Your Proactive Caregiver Advocate: Dr. Cynthia Speaks!

Topic: Nutritional Health to Fuel Our Comeback from the Pandemic

March is my birthday month. I have dedicated it to nutritional health, my dissertation topic. No doubt, the pandemic has been brutal of us earthlings. We all know of families this horrible plague in our homeland has affected. For me, it has been heart-wrenching seeing how vulnerable we are with the most fundamental realities of life, food. During a crisis, considering one’s nutritional health is a real joke…right? Survival by any means necessary raises to the top.

May I challenge you with this question? Is it possible to think about ways to fuel our bodies in a health-conscious way while we view the sun peeking through the clouds, delivering us from a year of awful anguish? We know one of our basic needs is food. Unfortunately, healthy foods are pricier than the go-and grab items, often high in fat, sugar, and calories, hampering the nutritional health narrative. May I ask that you consider small but deliberate steps toward healthy health practices? Depending on the situation and circumstances, we all can achieve healthy eating habits in some form.

They are usually inexpensive. They have high saturated fats, trans fats, high salt(sodium), and sugar — examples like muffins, coffee cakes, snack cakes, chips, and crackers. Canned soups, cured meats, and sausage per serving are killers. I know, I hear you asking, so what do I do, eat air! I would suggest taking these groups of foods and limit them. Your go-to should be fresh fruits and veggies over canned — chicken and fish over beef and pork. Make your own soups so you can control what goes in them. Eliminate each month something from your shopping trips known as empty calories foods. To figure out which foods contain empty calories, you need to read labels. Empty calories are mostly added sugars and solid fats. You can also drink empty calories in sodas, sports drinks, and many juices. Let me mention candy also filled with empty calories, good but empty.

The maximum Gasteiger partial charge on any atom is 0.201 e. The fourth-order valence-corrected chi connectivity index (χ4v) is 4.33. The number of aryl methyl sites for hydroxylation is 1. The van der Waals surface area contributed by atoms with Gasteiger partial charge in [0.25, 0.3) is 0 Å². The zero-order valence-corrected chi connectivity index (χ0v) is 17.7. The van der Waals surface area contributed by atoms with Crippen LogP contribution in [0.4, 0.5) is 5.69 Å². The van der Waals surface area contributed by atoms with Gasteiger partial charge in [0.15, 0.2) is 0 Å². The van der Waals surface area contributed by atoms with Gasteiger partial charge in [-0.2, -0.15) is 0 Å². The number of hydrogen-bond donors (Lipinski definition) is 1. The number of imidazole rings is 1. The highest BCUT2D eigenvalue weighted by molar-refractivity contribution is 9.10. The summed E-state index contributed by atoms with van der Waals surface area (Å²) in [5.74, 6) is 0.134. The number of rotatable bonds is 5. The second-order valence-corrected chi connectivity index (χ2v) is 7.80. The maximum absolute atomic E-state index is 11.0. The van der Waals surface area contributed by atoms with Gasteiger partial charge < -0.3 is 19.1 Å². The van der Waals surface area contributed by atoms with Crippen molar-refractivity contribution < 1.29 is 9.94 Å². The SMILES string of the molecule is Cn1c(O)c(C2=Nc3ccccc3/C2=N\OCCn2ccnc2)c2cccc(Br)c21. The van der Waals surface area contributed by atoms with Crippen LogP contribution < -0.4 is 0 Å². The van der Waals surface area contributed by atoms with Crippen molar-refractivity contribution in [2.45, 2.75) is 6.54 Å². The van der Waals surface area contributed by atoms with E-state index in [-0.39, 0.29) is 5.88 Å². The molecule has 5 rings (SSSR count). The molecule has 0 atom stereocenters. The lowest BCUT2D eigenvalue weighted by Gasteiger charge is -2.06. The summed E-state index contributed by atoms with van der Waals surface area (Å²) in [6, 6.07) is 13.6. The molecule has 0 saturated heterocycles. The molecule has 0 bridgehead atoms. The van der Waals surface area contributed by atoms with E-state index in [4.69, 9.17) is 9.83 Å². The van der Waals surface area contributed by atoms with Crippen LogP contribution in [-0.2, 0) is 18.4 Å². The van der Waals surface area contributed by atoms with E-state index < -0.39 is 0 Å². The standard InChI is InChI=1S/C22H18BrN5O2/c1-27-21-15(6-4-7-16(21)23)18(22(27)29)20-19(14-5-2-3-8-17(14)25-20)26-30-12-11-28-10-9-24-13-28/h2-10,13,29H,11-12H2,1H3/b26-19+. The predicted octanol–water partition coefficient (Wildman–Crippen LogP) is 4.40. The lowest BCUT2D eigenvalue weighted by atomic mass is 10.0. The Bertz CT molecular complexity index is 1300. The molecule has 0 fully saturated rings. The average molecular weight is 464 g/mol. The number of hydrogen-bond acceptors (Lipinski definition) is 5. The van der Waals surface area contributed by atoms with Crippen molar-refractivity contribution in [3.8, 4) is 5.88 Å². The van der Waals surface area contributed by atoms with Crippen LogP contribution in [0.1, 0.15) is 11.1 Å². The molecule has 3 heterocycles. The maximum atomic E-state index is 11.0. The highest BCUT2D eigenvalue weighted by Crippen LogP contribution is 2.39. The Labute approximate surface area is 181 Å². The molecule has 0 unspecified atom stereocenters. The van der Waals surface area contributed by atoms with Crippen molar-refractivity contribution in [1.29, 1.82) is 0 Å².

I always say, if you don’t buy it, it will not be an obstacle in your way to entice you. I am not saying never have a sweet treat or a salty crunch, but make sure that it is a sweet treat and a salty crunch in moderation. The request is to start small. Remember Rome was not built in a day. Changing your nutritional habits will not occur in one day. Over time, if you make these small but mighty changes, you will see and feel different!

If you want to read my dissertation, see the link below:

Influences of Nutritional Food Label Understanding in African-American Women with Obesity (



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Dr. Cynthia J. Hickman

Dr. Hickman is the author of From the Lens of Daughter, Nurse, and Caregiver: A Journey of Duty and Honor and The Black Book of Important for Caregivers.